Whenever those thoughts entered my head, the zipper connection would naturally pull upwards as my torso went forwards, and after about a second, I would be singing two octaves higher and risking never having kids, ever. So if you ever wanted to see an absolutely perfect standard riding position, me with the Tornado 3 suit connected on that first day could have been put into a textbook.
In polite language, the perineal pressure that the Tornado 3 Over-Pants put on me was of concern, and since I had a set of cold-weather Tourmaster Over-Pants, I decided to compare them side by side. I can only assume that European pants and North American pants are sewn together slightly differently, as there was a noticeable width about the perineal area of the pelvic floor on the Tourmasters, and the REV’IT!s had no give in that area whatsoever.
When used together without being zipped together, the Tornado 3 gear worked very well and was comfortable to ride in. I had no issues with using the pants with my Alpinestars Andes V3 touring jacket, nor the jacket accompanying my Tourmaster over-pants or even my jeans with knee pads and the KLIM Tactical Armored base layer underneath.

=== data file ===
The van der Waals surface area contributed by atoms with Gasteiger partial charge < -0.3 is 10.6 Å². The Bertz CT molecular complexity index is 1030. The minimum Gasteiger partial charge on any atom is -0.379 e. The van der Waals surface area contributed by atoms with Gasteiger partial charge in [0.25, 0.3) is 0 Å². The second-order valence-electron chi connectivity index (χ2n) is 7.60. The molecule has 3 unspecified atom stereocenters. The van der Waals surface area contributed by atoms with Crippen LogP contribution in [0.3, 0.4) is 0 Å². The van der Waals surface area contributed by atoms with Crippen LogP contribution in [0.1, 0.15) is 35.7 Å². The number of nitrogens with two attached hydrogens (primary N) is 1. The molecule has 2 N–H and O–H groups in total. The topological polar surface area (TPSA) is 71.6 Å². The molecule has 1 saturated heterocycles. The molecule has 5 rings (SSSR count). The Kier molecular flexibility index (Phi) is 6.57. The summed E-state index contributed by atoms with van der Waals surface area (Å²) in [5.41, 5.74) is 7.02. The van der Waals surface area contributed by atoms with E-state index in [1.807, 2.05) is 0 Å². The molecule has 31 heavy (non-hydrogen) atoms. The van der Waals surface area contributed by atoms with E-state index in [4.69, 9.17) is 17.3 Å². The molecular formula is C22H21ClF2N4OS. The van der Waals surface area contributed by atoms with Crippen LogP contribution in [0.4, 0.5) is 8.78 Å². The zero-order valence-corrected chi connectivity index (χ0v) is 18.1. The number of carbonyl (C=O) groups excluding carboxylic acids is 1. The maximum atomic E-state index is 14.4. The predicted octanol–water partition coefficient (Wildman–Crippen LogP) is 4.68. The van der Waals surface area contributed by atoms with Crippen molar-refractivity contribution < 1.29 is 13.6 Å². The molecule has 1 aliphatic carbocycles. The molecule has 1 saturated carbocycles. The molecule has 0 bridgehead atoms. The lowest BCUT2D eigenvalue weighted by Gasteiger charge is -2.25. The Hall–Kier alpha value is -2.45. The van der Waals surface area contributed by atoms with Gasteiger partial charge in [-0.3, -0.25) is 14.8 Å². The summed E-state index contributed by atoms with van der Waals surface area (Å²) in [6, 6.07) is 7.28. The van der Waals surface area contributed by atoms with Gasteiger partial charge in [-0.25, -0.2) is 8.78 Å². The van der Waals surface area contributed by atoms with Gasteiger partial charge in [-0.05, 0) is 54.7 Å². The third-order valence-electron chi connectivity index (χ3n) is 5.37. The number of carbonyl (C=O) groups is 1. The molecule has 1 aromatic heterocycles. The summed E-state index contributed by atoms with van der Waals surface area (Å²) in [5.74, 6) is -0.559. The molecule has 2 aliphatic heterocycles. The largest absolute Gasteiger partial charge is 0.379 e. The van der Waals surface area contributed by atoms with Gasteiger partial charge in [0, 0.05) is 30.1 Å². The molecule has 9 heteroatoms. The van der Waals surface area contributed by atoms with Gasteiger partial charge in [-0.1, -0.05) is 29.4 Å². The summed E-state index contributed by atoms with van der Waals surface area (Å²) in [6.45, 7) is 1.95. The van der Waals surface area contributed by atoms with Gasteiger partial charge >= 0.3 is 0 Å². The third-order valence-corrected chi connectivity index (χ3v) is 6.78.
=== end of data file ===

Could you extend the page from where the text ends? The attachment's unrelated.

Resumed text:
When used together without being zipped into a suit, the Tornado 3 gear survived the hottest days at the end of July and the start of August. Temperatures would be easily into the high 80s and mid-90s on these days, which is the exact type of weather I was hoping to test in.
Combined with my KLIM Aggressor cooling shirt, the jacket provided excellent airflow and cooling, although once at a stop sign or red light, because there was no air moving through the jacket, it would start to get hot pretty fast. This only made taking off from a stop all the sweeter, as the cooling shirt would gather all the sweat and heat, and toss it overboard the instant there was any airflow, so first and second gear almost always felt like riding into a refrigerator for a few seconds.